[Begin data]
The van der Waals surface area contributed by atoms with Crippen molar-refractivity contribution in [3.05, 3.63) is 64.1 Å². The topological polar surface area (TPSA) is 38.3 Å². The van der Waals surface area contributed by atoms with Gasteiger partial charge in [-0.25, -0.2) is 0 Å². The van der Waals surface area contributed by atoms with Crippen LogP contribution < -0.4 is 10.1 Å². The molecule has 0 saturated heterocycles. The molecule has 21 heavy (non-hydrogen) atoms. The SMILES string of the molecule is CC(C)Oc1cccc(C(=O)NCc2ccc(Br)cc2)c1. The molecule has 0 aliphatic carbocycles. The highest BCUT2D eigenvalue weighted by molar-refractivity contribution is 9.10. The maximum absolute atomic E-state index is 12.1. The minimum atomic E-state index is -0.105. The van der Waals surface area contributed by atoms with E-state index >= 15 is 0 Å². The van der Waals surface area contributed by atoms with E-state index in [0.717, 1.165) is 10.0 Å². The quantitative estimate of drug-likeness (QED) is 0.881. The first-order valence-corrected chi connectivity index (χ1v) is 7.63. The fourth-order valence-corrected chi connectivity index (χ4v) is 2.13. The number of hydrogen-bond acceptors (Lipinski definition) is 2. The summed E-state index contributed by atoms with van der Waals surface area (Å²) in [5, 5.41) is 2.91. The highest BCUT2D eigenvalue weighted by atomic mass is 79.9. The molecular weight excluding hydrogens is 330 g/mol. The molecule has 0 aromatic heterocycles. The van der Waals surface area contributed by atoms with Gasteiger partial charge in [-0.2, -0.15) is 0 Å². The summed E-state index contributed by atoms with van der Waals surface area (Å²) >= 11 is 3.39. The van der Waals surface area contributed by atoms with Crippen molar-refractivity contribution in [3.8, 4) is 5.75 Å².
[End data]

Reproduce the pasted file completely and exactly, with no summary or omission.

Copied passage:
The van der Waals surface area contributed by atoms with Crippen molar-refractivity contribution in [3.05, 3.63) is 64.1 Å². The topological polar surface area (TPSA) is 38.3 Å². The van der Waals surface area contributed by atoms with Gasteiger partial charge in [-0.25, -0.2) is 0 Å². The van der Waals surface area contributed by atoms with Crippen LogP contribution < -0.4 is 10.1 Å². The molecule has 0 saturated heterocycles. The molecule has 21 heavy (non-hydrogen) atoms. The SMILES string of the molecule is CC(C)Oc1cccc(C(=O)NCc2ccc(Br)cc2)c1. The molecule has 0 aliphatic carbocycles. The highest BCUT2D eigenvalue weighted by molar-refractivity contribution is 9.10. The maximum absolute atomic E-state index is 12.1. The minimum atomic E-state index is -0.105. The van der Waals surface area contributed by atoms with E-state index >= 15 is 0 Å². The van der Waals surface area contributed by atoms with E-state index in [0.717, 1.165) is 10.0 Å². The quantitative estimate of drug-likeness (QED) is 0.881. The first-order valence-corrected chi connectivity index (χ1v) is 7.63. The fourth-order valence-corrected chi connectivity index (χ4v) is 2.13. The number of hydrogen-bond acceptors (Lipinski definition) is 2. The summed E-state index contributed by atoms with van der Waals surface area (Å²) in [5, 5.41) is 2.91. The highest BCUT2D eigenvalue weighted by atomic mass is 79.9. The molecular weight excluding hydrogens is 330 g/mol. The molecule has 0 aromatic heterocycles. The van der Waals surface area contributed by atoms with Gasteiger partial charge in [-0.2, -0.15) is 0 Å². The summed E-state index contributed by atoms with van der Waals surface area (Å²) >= 11 is 3.39. The van der Waals surface area contributed by atoms with Crippen molar-refractivity contribution in [3.8, 4) is 5.75 Å².